Something that Purdue can't do Wednesday night is fall in love with the three and when it's not going in, keep shooting. If their shots aren't falling, they need to attack the basket.

Even though Purdue has games remaining on its schedule to get them into the tourney, this game against Illinois seems to hold more importance than more people are giving off, especially against a vulnerable team who has lost six of its last seven.

Wednesday, February 8, 2012

Purdue plays great but loses

Purdue was beating the #3 ranked team in the country with under 6 minutes to play Tuesday night.

That's how well it played.

But some keys plays, and a blatant missed call was enough for Ohio State to take the lead with 4:30 left and not look back, beating the Boilers 87-84.

With 9:34 left in the second half there was a scramble for a lose ball. It was tipped and chased after by both teams, eventually finding the hands of Ohio State's William Buford, who was then bumped and fouled by Ryne Smith.

Foul assessed to Ryne Smith, right? No.

The refs proceeded to mark the foul on D.J. Byrd, who scored 17 points in the first half (5-5 on threes) and had a career-high 24 points for the game, and send him to the bench for the better part of eight minutes.

That's a pretty pivotal call to miss, sending Purdue's hottest player to the pine.

Ohio State's situation wasn't entirely different, however.

Although they didn't have any players get assigned fouls they didn't commit, they did have their two best players on the bench, Sullinger and Craft, for about the same stretch in the second half.

But what Purdue doesn't have, Ohio State does.

They don't have anyone named Buford, nor anyone near his capabilities. So when Ohio State's stars sat on the bench, they watched another star fill it up and bury the Boilers. Buford scored a career-high 29 points on 10-for-17 from the field.

Purdue didn't go down easy. Kelsey Barlow looked like another player out there on the court. After missing his first two shots badly, he proceeded to go 5-for-10 from the field for 14 points, highlighted by a towering dunk over Ohio State's Sullinger in the first half. Barlow's ability to attack the basket and get to the rim with ease was amazing to see, especially against one of the best defenders in the Big Ten, if not the country in Aaron Craft.

Lewis Jackson and Ryne Smith were both placed on the bench to start the game in an attempt to send a message and change things up. Both played well as Jackson scored 14 points, while Smith chipped in with 9.

It just wasn't enough.

The talent on Ohio State was just too much for Purdue.

There has to be some positives taken out of this game for the Boilers, though. In a game where Purdue was thought to get blown out because of its poor play of late, the Boilermakers came out with an edge and a fire that hasn't been constant this season. Its been there, but its been in spurts. Purdue played its best 40 minutes of the year on Tuesday night. Going forward, even though it was still a loss, this game has to instill some confidence in Purdue that they can string together some games and make the tournament.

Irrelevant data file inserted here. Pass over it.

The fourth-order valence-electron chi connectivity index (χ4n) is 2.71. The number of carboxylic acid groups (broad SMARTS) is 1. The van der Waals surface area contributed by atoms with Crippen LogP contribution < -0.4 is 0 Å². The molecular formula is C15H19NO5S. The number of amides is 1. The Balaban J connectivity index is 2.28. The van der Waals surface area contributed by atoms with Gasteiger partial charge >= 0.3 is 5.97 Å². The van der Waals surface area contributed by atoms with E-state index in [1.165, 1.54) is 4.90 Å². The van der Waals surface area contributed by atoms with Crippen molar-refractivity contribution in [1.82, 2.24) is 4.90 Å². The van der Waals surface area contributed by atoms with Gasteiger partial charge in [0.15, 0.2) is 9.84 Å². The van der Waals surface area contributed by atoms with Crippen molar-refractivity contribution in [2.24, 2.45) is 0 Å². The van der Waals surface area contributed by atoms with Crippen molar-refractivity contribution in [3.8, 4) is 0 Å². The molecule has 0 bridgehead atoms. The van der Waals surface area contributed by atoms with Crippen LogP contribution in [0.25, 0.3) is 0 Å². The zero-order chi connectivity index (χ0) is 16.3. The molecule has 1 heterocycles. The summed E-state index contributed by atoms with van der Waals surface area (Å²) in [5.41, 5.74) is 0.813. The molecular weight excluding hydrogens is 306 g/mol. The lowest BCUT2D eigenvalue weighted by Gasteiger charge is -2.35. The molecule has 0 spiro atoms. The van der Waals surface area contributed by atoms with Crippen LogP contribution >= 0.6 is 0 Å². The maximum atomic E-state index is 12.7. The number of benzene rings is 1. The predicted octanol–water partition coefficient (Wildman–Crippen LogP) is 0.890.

It just has to go out and do it.

Monday, February 6, 2012

Can't back down

Ohio State is really good.

At 20-3 (8-2 in conference), the Buckeyes have won five straight games heading into Tuesday's nights match-up with Purdue.

Does Purdue have a chance to win?

Recent play by the Boilers says no. While the seventeen-point loss to Indiana on Saturday was a disappointment, it certainly wasn't an indicator of the entire game. Sure, they got beat and even Matt Painter said it would have been a shame if IU lost, but the final score doesn't tell the whole story. Purdue was within four points with just 4 minutes left.

The game vs IU does have the appearance of a bad loss - with that 17-point margin, at home - but Purdue doesn't have time to hang its head as it heads to Columbus to take on the #3 ranked team in the country.

Ohio State is a favorite close to that of the margin Indiana won by. Ohio State opens up as 15-point favorites. As it should be, Ohio State has won every home game (16), except for one, by 15 or more points. The only win that was less than 15 points was against Florida, where they won 7. They have been dominant at home and there's nothing that says - from the play of Purdue and the great play of Ohio State - this time will be any different.

After facing Cody Zeller Saturday, Purdue faces another one of the premiere big men in the country in Jared Sullinger. The sophomore is averaging 17.4 points per game to go along with 9.1 rebounds.

Similar to the other top teams in the country, however, is the amount of talent that surrounds their stars. William Buford, Deshaun Thomas, and Aaron Craft all seem to be future NBAers. Craft, who is arguably the best on ball defender in the country, presents a lot of problems for an ailing Lewis Jackson. Craft's quickness defensively matches Jackson's speed step for step. That's not good news for Purdue fans if Jackson can't get to the rack, because in seemingly every game this year where Purdue has excelled, he has been penetrating and creating things for the offense. On Tuesday night that will be tough to do.